But at least Huckabee isn't trying to claim that his race is actually neck-and-neck, or that he wasn't really trying to win states where he campaigned and lost, or that one failed prediction after another just proves what he's been saying all along. Spin works best when it's intermittent and plausible; the Clinton camp's has been constant and ludicrous. Is it really wise to dismiss the vast majority of the United States as insignificant? Does anyone believe that the misguided attack on Obama's kindergarten ambitions was "a joke"? Explain to us again why Michigan's delegates should be seated even though Democrats agreed not to campaign there and Obama wasn't even on the ballot? Why are we supposed to ignore Wisconsin when it's got exactly the demographics that Penn has assured us are part of Hillary's "enduring coalition," back when Hillary had a massive lead in the state and just about every other state?

It's strange, because when I covered Hillary's first Senate race in 2000, I felt like she was a pretty bad candidate with some very smart advisors who helped carry her to victory by sticking to a relentlessly disciplined — though frustratingly banal — message. Now she's a much better candidate; she has eight years in the Senate on her resume, she actually lives in the jurisdiction where she's running for office, and she's much less stilted on the stump. And while she's still got the same advisers, they can't seem to keep their story straight anymore.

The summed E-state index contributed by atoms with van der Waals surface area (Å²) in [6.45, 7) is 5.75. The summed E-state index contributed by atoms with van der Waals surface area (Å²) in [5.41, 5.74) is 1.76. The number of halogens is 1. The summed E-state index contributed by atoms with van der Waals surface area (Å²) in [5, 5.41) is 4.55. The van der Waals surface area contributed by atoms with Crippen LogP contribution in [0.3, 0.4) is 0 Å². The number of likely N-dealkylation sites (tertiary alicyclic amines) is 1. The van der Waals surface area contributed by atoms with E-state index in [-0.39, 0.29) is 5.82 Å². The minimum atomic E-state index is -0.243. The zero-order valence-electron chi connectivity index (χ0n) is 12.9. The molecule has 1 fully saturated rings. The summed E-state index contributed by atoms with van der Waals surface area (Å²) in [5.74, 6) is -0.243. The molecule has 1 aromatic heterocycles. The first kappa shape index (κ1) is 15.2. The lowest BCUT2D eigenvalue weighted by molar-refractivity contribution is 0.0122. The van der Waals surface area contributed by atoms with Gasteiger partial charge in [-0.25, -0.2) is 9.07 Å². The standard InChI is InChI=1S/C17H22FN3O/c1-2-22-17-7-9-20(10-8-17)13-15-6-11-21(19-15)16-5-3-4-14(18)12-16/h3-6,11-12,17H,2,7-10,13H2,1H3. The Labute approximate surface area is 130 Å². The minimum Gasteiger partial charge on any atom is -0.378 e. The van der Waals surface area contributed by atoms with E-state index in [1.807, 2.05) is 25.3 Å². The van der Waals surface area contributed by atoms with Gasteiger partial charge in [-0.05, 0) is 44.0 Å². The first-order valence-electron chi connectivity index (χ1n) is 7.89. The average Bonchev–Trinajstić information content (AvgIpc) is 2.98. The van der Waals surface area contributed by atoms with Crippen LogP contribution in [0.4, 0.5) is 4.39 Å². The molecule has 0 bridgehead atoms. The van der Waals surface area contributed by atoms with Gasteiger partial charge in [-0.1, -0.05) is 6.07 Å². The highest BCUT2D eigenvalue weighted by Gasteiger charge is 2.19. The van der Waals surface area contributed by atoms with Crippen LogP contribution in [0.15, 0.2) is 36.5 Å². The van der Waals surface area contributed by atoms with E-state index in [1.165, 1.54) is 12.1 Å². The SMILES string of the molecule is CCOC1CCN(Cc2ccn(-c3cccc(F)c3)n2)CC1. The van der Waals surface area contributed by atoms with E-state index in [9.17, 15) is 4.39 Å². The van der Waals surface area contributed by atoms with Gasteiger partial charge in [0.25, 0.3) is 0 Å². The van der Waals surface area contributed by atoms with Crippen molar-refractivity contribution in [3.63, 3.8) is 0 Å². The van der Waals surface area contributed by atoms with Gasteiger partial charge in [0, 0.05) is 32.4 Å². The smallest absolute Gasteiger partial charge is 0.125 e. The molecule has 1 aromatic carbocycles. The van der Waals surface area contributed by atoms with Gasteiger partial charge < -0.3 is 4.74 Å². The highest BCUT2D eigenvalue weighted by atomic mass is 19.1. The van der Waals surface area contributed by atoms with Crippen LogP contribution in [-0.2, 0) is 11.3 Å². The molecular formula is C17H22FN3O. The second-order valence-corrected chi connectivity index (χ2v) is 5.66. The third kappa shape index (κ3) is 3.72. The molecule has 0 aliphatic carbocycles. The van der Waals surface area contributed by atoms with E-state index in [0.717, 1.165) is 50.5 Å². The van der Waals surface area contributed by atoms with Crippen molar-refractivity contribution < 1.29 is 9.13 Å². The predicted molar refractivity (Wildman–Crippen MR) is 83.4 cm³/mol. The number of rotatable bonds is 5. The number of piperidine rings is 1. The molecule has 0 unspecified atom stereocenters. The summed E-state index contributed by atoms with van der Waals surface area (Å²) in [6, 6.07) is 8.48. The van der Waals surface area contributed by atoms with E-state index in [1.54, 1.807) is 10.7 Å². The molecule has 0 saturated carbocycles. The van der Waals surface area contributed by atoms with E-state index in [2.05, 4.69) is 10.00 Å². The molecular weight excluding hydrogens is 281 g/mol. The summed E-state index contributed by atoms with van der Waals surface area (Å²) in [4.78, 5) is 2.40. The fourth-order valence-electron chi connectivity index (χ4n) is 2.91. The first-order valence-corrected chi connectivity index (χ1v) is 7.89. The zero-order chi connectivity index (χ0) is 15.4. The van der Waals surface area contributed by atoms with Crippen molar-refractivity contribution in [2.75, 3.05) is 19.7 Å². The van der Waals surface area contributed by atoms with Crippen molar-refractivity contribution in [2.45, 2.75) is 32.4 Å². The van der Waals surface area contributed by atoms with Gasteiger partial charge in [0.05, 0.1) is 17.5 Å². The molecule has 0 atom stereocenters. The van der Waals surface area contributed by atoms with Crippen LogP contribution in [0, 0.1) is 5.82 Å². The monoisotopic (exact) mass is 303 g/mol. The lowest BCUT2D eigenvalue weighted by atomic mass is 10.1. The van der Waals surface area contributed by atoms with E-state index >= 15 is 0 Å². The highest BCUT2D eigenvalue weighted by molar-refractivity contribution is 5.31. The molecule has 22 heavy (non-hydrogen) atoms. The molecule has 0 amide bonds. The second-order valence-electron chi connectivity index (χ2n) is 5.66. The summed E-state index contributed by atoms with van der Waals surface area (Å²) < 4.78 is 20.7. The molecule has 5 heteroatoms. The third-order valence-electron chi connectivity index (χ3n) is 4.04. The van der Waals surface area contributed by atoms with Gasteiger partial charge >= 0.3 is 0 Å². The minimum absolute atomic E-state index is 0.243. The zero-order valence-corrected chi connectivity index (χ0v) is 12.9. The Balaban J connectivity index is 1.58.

It's understandable that the Clintonites operate in permanent spin mode; they weathered a constant barrage of attacks in the 1990s, and they came to see politics as a perpetual war room where you say whatever's necessary to win the day. It's hard to know whether their self-justifying and self-contradictory nonsense bothers actual voters, or just the reporters who have it force-fed to them. Strategy and marketing can be overrated in the world of retail; it might just be that a majority of Democratic voters, faced with a choice between two strong candidates with similar policies, prefer the Obama product.

But the Orwellian spin and the silly gotchas certainly could reinforce Obama's message that Clinton is mired in the small-minded, zero-sum, it's-all-a-game Washington politics of the past. There was that classic debate moment when Hillary said her worst quality was her impatience to change the world, and then criticized Obama for admitting he was disorganized. The next day, Obama said that if he had known that was how the game was supposed to be played, he would have said his worst quality was his overeagerness to help old ladies cross the street. Who do you think won that argument?

This morning, after his resounding victories in Wisconsin and Hawaii, Hillary finally acknowledged the obvious about Obama: "He's had a good couple of weeks, and he's run a good race." It wasn't an admission of defeat; it was an admission of reality. It added a bit of credibility to her larger where's-the-beef argument, which is that Obama isn't ready to be President, and voters have been falling for his fancy speeches without examining his substance. That's spin, too, but it's reasonable spin that tells a debatable but plausible story. We'll see if voters buy it in Texas and Ohio.

And if they don't, we'll find out whether Texas and ohio don't matter either.